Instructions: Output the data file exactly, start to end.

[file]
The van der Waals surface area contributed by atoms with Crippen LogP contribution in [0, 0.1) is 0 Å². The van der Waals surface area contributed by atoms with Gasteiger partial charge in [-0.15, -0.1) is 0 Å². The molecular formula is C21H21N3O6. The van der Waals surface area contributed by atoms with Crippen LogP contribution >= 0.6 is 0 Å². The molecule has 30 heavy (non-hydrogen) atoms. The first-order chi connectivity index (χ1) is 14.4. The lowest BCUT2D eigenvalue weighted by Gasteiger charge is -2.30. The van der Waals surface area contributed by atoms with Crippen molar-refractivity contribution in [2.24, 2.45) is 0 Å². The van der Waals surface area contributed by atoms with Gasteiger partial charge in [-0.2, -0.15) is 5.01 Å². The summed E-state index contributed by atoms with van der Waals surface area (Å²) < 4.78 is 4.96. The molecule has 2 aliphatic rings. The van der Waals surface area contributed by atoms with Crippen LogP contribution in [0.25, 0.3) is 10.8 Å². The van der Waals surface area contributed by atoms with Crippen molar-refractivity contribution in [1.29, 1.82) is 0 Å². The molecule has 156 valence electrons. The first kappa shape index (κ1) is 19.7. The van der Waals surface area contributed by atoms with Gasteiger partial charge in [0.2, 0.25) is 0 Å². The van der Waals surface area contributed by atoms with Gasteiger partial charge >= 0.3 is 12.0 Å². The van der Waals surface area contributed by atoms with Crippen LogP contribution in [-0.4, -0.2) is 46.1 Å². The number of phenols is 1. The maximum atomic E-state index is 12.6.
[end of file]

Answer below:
The van der Waals surface area contributed by atoms with Crippen LogP contribution in [0, 0.1) is 0 Å². The van der Waals surface area contributed by atoms with Gasteiger partial charge in [-0.15, -0.1) is 0 Å². The molecular formula is C21H21N3O6. The van der Waals surface area contributed by atoms with Crippen LogP contribution >= 0.6 is 0 Å². The molecule has 30 heavy (non-hydrogen) atoms. The first-order chi connectivity index (χ1) is 14.4. The lowest BCUT2D eigenvalue weighted by Gasteiger charge is -2.30. The van der Waals surface area contributed by atoms with Crippen molar-refractivity contribution in [2.24, 2.45) is 0 Å². The van der Waals surface area contributed by atoms with Gasteiger partial charge in [-0.2, -0.15) is 5.01 Å². The summed E-state index contributed by atoms with van der Waals surface area (Å²) < 4.78 is 4.96. The molecule has 2 aliphatic rings. The van der Waals surface area contributed by atoms with Crippen LogP contribution in [0.25, 0.3) is 10.8 Å². The van der Waals surface area contributed by atoms with Crippen molar-refractivity contribution in [1.29, 1.82) is 0 Å². The molecule has 156 valence electrons. The first kappa shape index (κ1) is 19.7. The van der Waals surface area contributed by atoms with Gasteiger partial charge in [0.2, 0.25) is 0 Å². The van der Waals surface area contributed by atoms with Gasteiger partial charge >= 0.3 is 12.0 Å². The van der Waals surface area contributed by atoms with Crippen LogP contribution in [-0.4, -0.2) is 46.1 Å². The number of phenols is 1. The maximum atomic E-state index is 12.6.